What the mechanic did wrong was to give you a rough estimate on the cost of repairs before he tore into the engine to know what was needed. No one expects car owners to understand the workings of the expensive pieces of machinery they trust to get them back home, but if you did, or you were a mechanic, you would understand it is very likely they didn't do anything wrong, so start with an open mind. They know another expensive repair bill is hard to swallow, and the more reputable shops will usually try to do something to help ease the burden on their good customers.
First of all, it is true that many engines use camshaft gears with plastic teeth, (nylon, actually), but the pieces you were told that broke off and plugged something didn't all break off at once. Some of the teeth broke off weeks or months ago and you were driving it like that all the while.
Second, 20 pounds of oil pressure is more than you'll find in some engines but for yours it's nothing to be proud of. In fact, that was a clue a long time ago that something was wrong and it gave you a lot of warning before the disaster occurred.
Third, going back to my first paragraph, once the knocking started the damage was done, and as someone who has had that happen three times, there's no way the crankshaft is going to survive. The "journals" are the precisely machined and highly polished surfaces the connecting rod bearings and crankshaft bearings ride on. The moving parts are isolated by the pressurized oil to prevent wear. 40 pounds of oil pressure is normal for your engine. At the mileage you listed the bearings will be worn a little making it easier for the oil to seep out. The result is lower oil pressure, and lower oil pressure results in increased wear. The engine may have indeed run fine with only 20 pounds of pressure but you were on borrowed time. With the pressure that low, each time a cylinder fired it banged the connecting rod into the crankshaft journal. That caused a moment of increased friction and metal tearing against metal. The bearings are smooth metal inserts that are very soft and that hammering action flattens them out even more. That increases the clearance and results in a further drop in oil pressure.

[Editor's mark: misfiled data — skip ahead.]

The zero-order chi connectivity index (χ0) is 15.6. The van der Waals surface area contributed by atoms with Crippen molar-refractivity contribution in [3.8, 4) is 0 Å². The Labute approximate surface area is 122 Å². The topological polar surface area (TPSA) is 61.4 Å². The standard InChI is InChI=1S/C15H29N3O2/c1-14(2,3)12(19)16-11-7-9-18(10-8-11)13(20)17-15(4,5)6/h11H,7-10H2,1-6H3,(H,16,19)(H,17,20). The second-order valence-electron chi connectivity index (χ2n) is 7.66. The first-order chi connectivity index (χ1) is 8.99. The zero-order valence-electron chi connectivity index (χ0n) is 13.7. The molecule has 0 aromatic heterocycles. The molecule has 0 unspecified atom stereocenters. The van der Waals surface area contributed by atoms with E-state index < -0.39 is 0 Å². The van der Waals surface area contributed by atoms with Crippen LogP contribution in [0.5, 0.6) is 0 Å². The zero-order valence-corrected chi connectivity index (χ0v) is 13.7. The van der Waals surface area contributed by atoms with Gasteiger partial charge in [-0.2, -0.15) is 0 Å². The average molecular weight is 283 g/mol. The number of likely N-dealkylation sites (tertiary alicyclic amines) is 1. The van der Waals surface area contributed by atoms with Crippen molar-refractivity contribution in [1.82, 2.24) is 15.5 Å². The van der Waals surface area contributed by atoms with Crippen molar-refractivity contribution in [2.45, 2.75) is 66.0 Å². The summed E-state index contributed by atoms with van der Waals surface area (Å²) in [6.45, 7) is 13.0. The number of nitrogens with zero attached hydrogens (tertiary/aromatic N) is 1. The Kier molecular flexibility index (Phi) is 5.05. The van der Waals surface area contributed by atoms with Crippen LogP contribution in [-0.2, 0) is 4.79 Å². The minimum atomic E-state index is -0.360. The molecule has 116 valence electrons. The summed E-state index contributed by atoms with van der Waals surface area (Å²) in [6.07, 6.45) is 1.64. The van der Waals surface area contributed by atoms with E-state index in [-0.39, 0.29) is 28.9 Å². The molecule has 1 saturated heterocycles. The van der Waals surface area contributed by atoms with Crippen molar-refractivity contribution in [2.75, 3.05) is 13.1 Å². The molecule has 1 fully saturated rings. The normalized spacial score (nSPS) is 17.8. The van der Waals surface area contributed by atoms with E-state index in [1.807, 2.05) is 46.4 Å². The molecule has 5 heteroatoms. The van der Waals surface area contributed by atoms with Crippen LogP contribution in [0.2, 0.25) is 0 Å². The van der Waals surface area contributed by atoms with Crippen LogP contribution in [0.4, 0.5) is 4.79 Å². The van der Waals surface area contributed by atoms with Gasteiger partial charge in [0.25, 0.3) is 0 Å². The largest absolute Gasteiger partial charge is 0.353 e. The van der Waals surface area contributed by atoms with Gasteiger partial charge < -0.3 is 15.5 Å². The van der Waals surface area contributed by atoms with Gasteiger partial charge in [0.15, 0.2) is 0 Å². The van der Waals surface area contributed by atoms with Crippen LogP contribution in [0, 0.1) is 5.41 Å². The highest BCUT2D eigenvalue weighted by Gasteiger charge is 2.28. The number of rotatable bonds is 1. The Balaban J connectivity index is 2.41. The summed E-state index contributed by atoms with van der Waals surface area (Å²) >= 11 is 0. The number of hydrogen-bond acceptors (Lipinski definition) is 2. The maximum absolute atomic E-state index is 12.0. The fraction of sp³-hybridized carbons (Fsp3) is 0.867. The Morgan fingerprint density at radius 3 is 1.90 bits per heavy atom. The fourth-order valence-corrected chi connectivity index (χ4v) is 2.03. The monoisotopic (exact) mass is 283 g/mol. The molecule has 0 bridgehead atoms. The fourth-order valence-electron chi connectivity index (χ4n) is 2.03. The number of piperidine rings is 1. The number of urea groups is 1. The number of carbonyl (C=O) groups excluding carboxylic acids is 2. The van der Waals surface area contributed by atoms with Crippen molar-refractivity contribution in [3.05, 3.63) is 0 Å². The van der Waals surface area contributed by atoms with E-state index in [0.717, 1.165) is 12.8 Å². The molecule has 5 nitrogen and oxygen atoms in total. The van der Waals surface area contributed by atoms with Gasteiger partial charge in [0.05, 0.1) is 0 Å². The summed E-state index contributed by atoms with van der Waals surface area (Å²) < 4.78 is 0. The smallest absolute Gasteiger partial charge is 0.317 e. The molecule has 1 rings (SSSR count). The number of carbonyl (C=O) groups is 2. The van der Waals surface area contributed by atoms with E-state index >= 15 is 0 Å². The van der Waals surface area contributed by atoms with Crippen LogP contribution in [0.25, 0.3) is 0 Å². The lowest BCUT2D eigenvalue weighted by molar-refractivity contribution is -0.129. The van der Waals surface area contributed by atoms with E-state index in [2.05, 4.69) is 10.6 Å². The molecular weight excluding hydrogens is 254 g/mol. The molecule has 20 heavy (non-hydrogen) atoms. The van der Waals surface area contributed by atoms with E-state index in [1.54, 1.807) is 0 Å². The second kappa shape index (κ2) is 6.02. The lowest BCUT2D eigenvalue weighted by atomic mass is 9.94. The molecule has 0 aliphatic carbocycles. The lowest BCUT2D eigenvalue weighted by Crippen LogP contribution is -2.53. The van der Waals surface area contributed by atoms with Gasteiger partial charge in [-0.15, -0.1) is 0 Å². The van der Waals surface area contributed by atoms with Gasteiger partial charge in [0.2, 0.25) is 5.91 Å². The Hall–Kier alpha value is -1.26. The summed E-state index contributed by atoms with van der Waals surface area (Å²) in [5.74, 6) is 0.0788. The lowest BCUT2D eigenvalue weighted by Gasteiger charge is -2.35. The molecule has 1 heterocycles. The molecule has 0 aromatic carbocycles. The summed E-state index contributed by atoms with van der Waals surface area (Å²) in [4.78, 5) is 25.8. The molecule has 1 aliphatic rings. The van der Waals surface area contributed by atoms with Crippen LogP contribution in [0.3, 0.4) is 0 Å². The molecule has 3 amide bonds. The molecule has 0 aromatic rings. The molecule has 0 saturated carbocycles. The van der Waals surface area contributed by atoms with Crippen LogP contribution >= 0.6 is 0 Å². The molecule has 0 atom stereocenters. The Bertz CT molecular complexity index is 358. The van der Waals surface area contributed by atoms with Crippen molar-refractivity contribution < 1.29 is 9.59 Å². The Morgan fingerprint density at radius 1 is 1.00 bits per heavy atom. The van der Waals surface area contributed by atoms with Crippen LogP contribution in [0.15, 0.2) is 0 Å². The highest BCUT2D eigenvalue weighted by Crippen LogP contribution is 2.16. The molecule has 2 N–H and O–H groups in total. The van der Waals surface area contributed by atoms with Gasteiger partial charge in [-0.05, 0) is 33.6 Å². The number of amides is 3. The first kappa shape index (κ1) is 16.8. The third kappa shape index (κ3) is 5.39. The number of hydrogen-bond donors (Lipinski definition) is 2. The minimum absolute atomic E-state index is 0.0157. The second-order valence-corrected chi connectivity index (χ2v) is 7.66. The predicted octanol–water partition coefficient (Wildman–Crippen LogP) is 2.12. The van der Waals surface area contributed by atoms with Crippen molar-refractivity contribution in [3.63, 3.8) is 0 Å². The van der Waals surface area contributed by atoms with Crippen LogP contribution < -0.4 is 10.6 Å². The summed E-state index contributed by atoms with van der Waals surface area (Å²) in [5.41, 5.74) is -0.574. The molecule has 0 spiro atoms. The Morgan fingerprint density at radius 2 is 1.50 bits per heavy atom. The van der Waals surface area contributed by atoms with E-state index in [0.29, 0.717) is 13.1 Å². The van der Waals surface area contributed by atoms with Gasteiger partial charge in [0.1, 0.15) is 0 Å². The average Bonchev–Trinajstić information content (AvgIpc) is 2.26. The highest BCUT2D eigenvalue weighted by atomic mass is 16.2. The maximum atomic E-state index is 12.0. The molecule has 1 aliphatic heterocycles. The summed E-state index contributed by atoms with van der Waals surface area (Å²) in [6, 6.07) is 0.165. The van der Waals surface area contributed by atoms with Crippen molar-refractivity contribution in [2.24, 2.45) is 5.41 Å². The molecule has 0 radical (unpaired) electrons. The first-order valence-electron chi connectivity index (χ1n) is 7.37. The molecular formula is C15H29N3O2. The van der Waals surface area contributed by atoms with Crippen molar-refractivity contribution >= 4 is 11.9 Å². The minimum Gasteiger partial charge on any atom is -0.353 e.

My best guess is the catastrophic event was going to occur even if you didn't have the recent service work done, or to put it another way, if you had the work done 1000 miles sooner, you would have driven it 1000 miles before this happened. It's highly doubtful there would have been anything the mechanic could have done to prevent this by the time he got his hands on it.
$1100.00 is not a nice repair bill but it seems awfully low for what they're telling you is needed. I had students rebuild one of my engines so labor was real cheap, but I paid almost that much just for parts and machine work.
Wednesday, May 22nd, 2013 AT 11:38 PM